Strathmiglo, Fife , Scotland

I’m not complaining, but on a sweltering hot day when we were on our way north to Perthshire we stopped of at Strathmiglo, instead of just driving past it. We had to get out of that hot car! Below is a photo of the tolbooth which was built in 1734.

Strathmiglo Tolbooth, Fife, Scotland

The kirk/church below would have been a perfect example of Presbyterian austerity if someone hadn’t tacked that completely different coloured stone porch onto it back in 1925. The Monkey Puzzle tree – or Araucaria if you’re a plantsperson or Guardian crossword person – is a beauty though, don’t you think?
Monkey puzzle and Strathmiglo  Kirk

I admit that the photo below isn’t the most scenic, but I do love it when you can stand in a street and see the hills not far away, in this case – the East Lomond.
View of Street, East Lomond

Jack and I are really well matched as we both enjoy mooching around old graveyards and burial grounds (what’s the difference I wonder). He’s normally looking for Commonwealth War Graves, usually of those poor souls who got home from their battleground only to die of their wounds later. I’m seeking out much older stones as you can see from the one below. The date on it is 1713 and at the time skulls were seen as a suitable decoration, a reminder of mortality to anyone looking at it. Sadly half of this stone has sunk down into the grave (I hope it missed the body!) so it isn’t possible to read who’s actually buried here.

old gravestone, Strathmiglo, Fife, Scotland

The one below has sunk even more, but I was amazed by how well it has survived the weather and years, I’m sure this one dates from the 1600s, I believe there was a date on the back of it. I’m impressed by the designs on it. Whoever’s grave it is must have been a gardener or something similar. There are two crossed spades in the middle of the design and the flowers on either side seem to have his initials incorporated into the design – J C being at the end of the stems, with the C looking like a scythe. The flowers have a very modern look somehow – there’s nothing new under the sun!

old gravestone , Strathmiglo, Fife, Scotland

Strathmiglo is definitely worth a look around if you’re passing by that way. There are some rather grand looking houses in the high street too, but it’s a very sleepy wee place nowadays.

I meant to mention before that the road which goes around the side of the church leads to a road called Cash Feus – named because the land belonged to the ancestral family of the Country and Western singer Johnny Cash. Obviously his branch of the family must have been the poor cousins as they took the decison to leave for the New World at some point. However he did come back to visit when he had researched his family tree, but it was the nearby village of Falkland that he went to most as he played some concerts there. I think one of his daughters still visits. Well, there are lots of links between Scots traditional music and country music.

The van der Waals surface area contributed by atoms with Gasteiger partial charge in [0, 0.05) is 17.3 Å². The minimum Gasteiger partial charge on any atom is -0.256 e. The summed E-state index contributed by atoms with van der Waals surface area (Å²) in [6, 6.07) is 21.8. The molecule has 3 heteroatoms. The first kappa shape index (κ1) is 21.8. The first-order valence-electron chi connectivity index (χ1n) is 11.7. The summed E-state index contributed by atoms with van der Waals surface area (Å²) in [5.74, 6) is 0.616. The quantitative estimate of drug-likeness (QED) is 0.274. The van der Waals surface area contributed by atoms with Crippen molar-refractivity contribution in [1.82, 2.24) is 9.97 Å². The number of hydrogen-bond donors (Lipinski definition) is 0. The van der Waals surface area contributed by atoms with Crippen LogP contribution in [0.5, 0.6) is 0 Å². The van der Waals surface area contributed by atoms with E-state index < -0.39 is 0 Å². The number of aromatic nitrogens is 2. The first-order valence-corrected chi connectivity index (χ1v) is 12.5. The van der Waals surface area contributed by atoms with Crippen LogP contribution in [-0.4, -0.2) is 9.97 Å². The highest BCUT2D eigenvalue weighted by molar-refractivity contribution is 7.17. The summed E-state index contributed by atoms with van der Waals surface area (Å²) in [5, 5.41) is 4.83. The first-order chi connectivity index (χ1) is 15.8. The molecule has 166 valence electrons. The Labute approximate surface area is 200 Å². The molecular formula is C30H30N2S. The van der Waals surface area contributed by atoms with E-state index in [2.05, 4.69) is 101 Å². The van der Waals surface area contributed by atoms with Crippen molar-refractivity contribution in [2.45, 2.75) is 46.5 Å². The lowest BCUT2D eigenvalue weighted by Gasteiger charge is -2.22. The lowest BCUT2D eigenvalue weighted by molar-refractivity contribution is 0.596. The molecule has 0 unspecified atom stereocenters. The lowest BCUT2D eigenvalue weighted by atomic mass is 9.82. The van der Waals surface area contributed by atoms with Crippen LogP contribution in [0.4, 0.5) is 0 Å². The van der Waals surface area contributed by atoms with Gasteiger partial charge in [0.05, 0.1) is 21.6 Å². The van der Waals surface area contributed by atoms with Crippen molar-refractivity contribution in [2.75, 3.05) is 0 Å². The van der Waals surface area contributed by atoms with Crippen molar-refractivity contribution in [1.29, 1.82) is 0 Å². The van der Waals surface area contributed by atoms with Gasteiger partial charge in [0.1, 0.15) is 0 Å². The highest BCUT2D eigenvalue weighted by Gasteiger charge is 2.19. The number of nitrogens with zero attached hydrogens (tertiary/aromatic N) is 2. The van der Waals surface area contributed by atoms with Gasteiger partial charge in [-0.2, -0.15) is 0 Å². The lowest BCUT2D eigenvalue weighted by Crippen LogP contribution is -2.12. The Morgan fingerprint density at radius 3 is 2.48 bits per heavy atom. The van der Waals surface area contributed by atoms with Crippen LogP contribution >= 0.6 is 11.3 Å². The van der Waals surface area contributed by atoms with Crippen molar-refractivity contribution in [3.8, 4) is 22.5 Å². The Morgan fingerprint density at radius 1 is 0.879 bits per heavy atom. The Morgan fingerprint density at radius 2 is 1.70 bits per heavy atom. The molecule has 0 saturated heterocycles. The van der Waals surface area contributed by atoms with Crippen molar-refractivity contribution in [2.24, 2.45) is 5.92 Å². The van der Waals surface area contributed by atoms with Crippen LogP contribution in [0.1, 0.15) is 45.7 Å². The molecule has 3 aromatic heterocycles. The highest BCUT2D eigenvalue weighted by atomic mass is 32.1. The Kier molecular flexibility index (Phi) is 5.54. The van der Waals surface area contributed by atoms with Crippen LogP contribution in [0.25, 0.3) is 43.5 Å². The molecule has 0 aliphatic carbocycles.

Fife’s Pilgrim Way, Official Opening

Last week I attended the official launch of Fife’s Pilgrim Way. Jack and I were drafted in at the last minute to represent the local Community Council.

Stained Glass, Dunfermline Abbey nave, Fife

I had been under the impression that it was taking place in Dunfermline Abbey but it turned out that it was in the oldest part of it, the nave which was apparently originally the priory which was founded by Queen Margaret of Scotland (King Malcolm’s wife) – or Saint Margaret as she’s sometimes called.

They had an actress speaking as Queen Margaret and some musicians playing appropriate music on old style instruments. It looks rather empty but it did fill up, some people had walked the eight mile stretch of the Pilgrim Way from North Queensferry to the Abbey, they definitely deserved a seat, we stood though, not realising we would be there for over an hour.
Dunfermline Abbey nave,columns 1

The ex-Prime Minister Gordon Brown was a Fife MP and lives close to the Pilgrim Way at North Quensferry so he was one of the speakers, the photo of him below is very grainy, zoomed in too close I think.
Gordon Brown, Dunfermline Abbey,

It was really the stone columns that impressed me though, the ones with chevrons are similar to those at Durham Cathedral but have more details, very elegant.
Dunfermline Abbey, nave, Fife

The nave isn’t huge but it is impressive. We didn’t go into the actual abbey where a short religious service was to take place. It is where Robert the Bruce is buried and if you’re interested you can see a previous blogpost of mine about the abbey here.

Dunfermline Abbey nave, upper storeys

Dunfermline Abbey nave, Stained Glass 1

Fife’s Pilgrim Way is 64 miles long and I intend to walk it all – but in various stages. I think I can manage eight miles or so at a time, if I get the bus back home!

Bowhouse, near Crail, Fife

On December the 8th we went to the Bowhouse Market which is held in barns on a farm between Crail and St Monans. I think Bowhouse (Bauhaus) is a pun on the owner’s name which is I think Bowie. For some reason there were alpacas there, I don’t think they’re particularly festive but they were very cute.